You’d need to be living under a rock to have not noticed the reams of advertising surrounding one of the biggest days in the retail calendar: Black Friday. To call it a ‘day’ has now become an understatement, with many coining the days preceding as Black ‘fiveday’ and today extending the hysteria further with Cyber Monday. Many UK consumers are now lobbying to call it a day in the proverbial sense, with the environmental impact of peak retail trading and fast ecommerce only too familiar. Over the course of the week, there have been many harrowing stats shared, highlighting everything from carbon emissions, logistical miles, single use and unsustainable packaging, unethical supply chains and fast fashion in landfill. Beyond that, the advertising industry itself brings its own contribution in terms of carbon emissions, as Jax Davey, CEO of Nuevo highlighted at this year’s Blue Earth Summit. The UK Advertising Agency produces more than 84,000 tonnes of CO2 per year, or the equivalent to the annual output of 15,500 people.
It’s not a pretty picture, with an underwhelming conclusion to COP27, energy and cost of living crisis and the Qatar World Cup keeping consumption concerns high. But, the bigger picture here is that a ‘day’ like Black Friday can spread awareness, and give consumers the opportunity to hold their favourite brands to account, make more ethical choices, and similarly for retailers to reexamine their supply chains to empower sustainable and ethical consumption.
In the follow on from COP27, we spoke to Kate Larsen, Blue Earth Summit Ambassador and Founder of SupplyESChange which trains on supply chains ESG, human rights and sustainability. Kate shared that ‘The past month has seen big progress on EU business human rights and environmental due diligence in supply chains legislation. Citizens helped cause this by funding environmental non-profits. We at SupplyESChange are glad to now be busy helping more companies learn how to use tools like the IPE water and air emissions data map and more to meet the emerging new expectations that brands better engage suppliers to cause and reward carbon emissions reductions and other environmental improvements.’
It would be nigh-on impossible to write an article on retail and the environment in 2022 without mentioning Patagonia, and rightly so. Over the course of Black Friday, the brand hosted workshops at all of their retail stores to show consumers how to repair their gear and up-cycle what’s beyond fixing, calling out on Instagram that ‘a little stitch goes a long way’. Although this ethos has been foundational for Patagonia and many other brands for years, they’re certainly holding the torch in 2022 and setting the standard for both retail and consumer habits. It proves that sustainability is no longer just a check-box, and with greenwashing accusations left, right and centre, to be truly authentic and planet-focused, brands must be accountable.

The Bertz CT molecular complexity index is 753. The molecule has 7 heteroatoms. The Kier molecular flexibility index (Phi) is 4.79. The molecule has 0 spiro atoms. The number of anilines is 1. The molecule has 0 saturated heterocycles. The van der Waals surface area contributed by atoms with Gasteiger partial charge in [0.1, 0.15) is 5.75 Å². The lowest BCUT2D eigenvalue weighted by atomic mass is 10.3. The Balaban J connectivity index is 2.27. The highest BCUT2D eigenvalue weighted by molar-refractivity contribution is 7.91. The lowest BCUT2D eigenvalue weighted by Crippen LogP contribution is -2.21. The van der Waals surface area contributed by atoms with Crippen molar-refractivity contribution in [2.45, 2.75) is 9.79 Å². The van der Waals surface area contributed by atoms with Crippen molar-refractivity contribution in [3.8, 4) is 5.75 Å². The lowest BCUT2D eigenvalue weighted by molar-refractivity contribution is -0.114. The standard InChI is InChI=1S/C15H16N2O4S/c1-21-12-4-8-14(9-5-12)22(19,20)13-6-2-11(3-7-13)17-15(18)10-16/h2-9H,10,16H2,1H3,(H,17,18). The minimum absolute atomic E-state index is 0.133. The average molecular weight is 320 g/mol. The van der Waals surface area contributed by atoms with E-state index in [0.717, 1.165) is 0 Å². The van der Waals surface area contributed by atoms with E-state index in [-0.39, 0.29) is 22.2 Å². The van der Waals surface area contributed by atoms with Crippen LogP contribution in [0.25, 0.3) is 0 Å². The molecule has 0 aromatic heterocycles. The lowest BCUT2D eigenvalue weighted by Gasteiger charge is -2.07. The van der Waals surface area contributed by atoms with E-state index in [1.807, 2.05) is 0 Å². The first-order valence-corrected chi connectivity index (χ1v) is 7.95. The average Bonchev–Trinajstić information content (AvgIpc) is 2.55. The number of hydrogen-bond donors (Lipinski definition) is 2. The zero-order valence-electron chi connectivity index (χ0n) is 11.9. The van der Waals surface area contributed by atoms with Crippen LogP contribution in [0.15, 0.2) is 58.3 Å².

The retail holiday is increasingly putting brands in the spotlight, where consumers are demanding more accountability, being more discerning when it comes to ‘eco’ claims and greenwashing, and focusing on sustainable consumption and giving back to the planet where possible. On that basis, could we bring the environment back into black, and use this opportunity not only to give back, but spread awareness too? Brands are being held to account for their ‘eco’ status, and we now have more access to data to be able to do the due diligence too.
‘At the macro level, the good news is that there are now easier ways to help our society leapfrog the COP27 hiccup and, as individuals, help cause the change that we need. For example, you can move your pension, ISA or investments to greener ones with a tool like MakeMyMoneyMatter UK, or the Big Issue’s ethical new options at BigExchange.com.’
Kate recently recorded a Blue Earth Summit podcast where she explored the impacts of retail clothing purchasing, and practical ways that we can shop in a more ethical way, as well as her work at SupplyESChange. ‘As those Black Friday ‘deals’ come in, supporting the eco shift now means that we can protect our beaches and rivers, for a more stable climate to enjoy our great outdoor gear in. ‘
Even with more conscious buying habits, the cost of living crisis has tightened budgets and many have seen the holiday as an opportunity to secure gifts and desired items at reduced marketed prices, so even with muted predictions, retail sales remained buoyant, with Adobe Analytics data showing that online spending on Black Friday was up 2.3% year-on-year, reaching a whopping $9.12 billion in the US. The jury is still out in the UK, but today’s Cyber Monday spend is predicted to reach £1.46 billion according to analysts at Statista.
2022, despite these rising habits, has seen a greener tint to Black Friday, Cyber Monday, and the ensuing peak retail trading periods. As consumers continue to educate themselves and scrutinise brands, retailers also have more means and motivation to drive more sustainable, ethical operations for the good of the planet and of their audience too. The holiday has served as a spotlight for that purpose, and with business’ role in changing behaviours and driving change, this focus will only strengthen as we move into 2023.
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